Mariah Carey Is Not of This Earth, Part…Whatever

I spent 31 hours flying back from Mauritius–an island in the Indian Ocean on the far side of Africa–in economy, of course.  Fortunately, I was able to get an emergency row seat which meant a little more legroom.  The crying babies and the fussy moms were a bit of an annoyance, but that’s what eye shades, ear plugs and industrial-strength sleeping pills however.

The three-hour layover at CDG in Paris was nice, too.  Who wouldn’t want to relax with a salmon tartar and a glass of  Pouilly-Fumé  at 8:30 in the morning.  All things considered, it was about as painless has a halfway-around-the-planet ride can be.  Good job, Air Mauritius and Air Canada.

This, however, pales in comparison to the  £70,000 Mariah Carey spent on a securing a one-way flight from New York to France on British Airways next month.  To repeat, that’s  £70,000 ($130,000-ish CAD).  One way.

Carey, you see, hates her fans–and apparently people in general.  Rather than risk being disturbed on the 7 hour flight, she ordered her minions to purchase the entire first class cabin on a British Airways flight.  .

It’s not like she can’t afford it.  She has a personal net worth in the $500 million range, so $130,000 is probably what the maids find in the couch cushions each day.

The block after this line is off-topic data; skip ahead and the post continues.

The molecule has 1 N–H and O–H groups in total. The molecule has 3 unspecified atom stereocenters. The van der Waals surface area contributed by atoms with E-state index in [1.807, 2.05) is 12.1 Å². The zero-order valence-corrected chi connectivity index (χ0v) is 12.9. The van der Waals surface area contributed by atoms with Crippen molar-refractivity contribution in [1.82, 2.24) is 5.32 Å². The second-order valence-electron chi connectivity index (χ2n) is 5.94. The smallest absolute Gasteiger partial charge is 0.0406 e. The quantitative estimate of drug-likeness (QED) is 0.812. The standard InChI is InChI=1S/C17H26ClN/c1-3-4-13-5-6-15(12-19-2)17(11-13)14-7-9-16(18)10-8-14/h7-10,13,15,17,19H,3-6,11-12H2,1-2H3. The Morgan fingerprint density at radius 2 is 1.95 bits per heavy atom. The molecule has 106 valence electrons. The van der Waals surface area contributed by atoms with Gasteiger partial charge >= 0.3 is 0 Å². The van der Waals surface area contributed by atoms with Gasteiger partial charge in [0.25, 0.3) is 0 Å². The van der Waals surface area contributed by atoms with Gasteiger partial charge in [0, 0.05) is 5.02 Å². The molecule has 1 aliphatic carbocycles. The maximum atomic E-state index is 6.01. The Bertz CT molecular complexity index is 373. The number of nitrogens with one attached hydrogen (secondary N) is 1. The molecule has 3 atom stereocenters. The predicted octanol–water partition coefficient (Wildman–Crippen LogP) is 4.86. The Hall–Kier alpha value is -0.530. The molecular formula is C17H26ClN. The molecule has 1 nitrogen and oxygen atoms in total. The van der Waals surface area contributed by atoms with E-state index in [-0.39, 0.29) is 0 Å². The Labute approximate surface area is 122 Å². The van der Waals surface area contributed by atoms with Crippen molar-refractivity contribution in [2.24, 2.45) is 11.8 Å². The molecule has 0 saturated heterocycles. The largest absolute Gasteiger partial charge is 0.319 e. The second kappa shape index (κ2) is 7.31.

Now I’m no expert on private charters, but it seems to me that $130,000 would be more than enough to secure something from NetJets or any number of other companies that would avoid all aspects of commercial aviation. Hell, I’m surprised she doesn’t have her own jet like a Challenger 600 fueled up for DefCon 1 shopping emergencies 24/7/365.  She could even afford some configuration of a Boeing Business Jet.

Here’s what a representative told The Sun: “Over the years Mariah has grown accustomed to travelling in ultimate style so she doesn’t think twice about paying such a crazy amount to ensure her privacy.”

(Via Music-News.com)

 

Alan Cross

is an internationally known broadcaster, interviewer, writer, consultant, blogger and speaker. In his 30+ years in the music business, Alan has interviewed the biggest names in rock, from David Bowie and U2 to Pearl Jam and the Foo Fighters. He’s also known as a musicologist and documentarian through programs like The Ongoing History of New Music.

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